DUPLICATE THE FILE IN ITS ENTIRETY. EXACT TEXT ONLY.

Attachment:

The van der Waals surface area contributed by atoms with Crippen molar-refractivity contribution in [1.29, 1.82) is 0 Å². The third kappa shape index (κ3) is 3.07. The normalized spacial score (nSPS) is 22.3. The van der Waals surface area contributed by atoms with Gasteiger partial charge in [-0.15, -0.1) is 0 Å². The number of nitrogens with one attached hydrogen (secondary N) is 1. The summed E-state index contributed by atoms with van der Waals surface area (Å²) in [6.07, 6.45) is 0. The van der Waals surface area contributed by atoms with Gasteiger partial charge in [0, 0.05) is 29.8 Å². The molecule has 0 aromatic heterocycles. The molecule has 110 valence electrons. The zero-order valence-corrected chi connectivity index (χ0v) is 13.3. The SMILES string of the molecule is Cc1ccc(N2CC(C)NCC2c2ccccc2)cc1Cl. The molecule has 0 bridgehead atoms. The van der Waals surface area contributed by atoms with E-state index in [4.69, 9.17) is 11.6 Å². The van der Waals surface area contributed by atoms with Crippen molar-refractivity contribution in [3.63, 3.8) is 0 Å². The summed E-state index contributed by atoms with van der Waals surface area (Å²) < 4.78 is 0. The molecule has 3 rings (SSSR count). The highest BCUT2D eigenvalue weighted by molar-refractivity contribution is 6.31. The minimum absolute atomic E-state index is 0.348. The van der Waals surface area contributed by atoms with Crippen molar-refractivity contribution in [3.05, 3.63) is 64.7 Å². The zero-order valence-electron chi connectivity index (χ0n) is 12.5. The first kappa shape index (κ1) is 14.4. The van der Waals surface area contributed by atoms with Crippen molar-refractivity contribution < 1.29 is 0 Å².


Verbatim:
The van der Waals surface area contributed by atoms with Crippen molar-refractivity contribution in [1.29, 1.82) is 0 Å². The third kappa shape index (κ3) is 3.07. The normalized spacial score (nSPS) is 22.3. The van der Waals surface area contributed by atoms with Gasteiger partial charge in [-0.15, -0.1) is 0 Å². The number of nitrogens with one attached hydrogen (secondary N) is 1. The summed E-state index contributed by atoms with van der Waals surface area (Å²) in [6.07, 6.45) is 0. The van der Waals surface area contributed by atoms with Gasteiger partial charge in [0, 0.05) is 29.8 Å². The molecule has 0 aromatic heterocycles. The molecule has 110 valence electrons. The zero-order valence-corrected chi connectivity index (χ0v) is 13.3. The SMILES string of the molecule is Cc1ccc(N2CC(C)NCC2c2ccccc2)cc1Cl. The molecule has 0 bridgehead atoms. The van der Waals surface area contributed by atoms with E-state index in [4.69, 9.17) is 11.6 Å². The van der Waals surface area contributed by atoms with Crippen molar-refractivity contribution in [3.63, 3.8) is 0 Å². The summed E-state index contributed by atoms with van der Waals surface area (Å²) < 4.78 is 0. The molecule has 3 rings (SSSR count). The highest BCUT2D eigenvalue weighted by molar-refractivity contribution is 6.31. The minimum absolute atomic E-state index is 0.348. The van der Waals surface area contributed by atoms with Crippen molar-refractivity contribution in [3.05, 3.63) is 64.7 Å². The zero-order valence-electron chi connectivity index (χ0n) is 12.5. The first kappa shape index (κ1) is 14.4. The van der Waals surface area contributed by atoms with Crippen molar-refractivity contribution < 1.29 is 0 Å².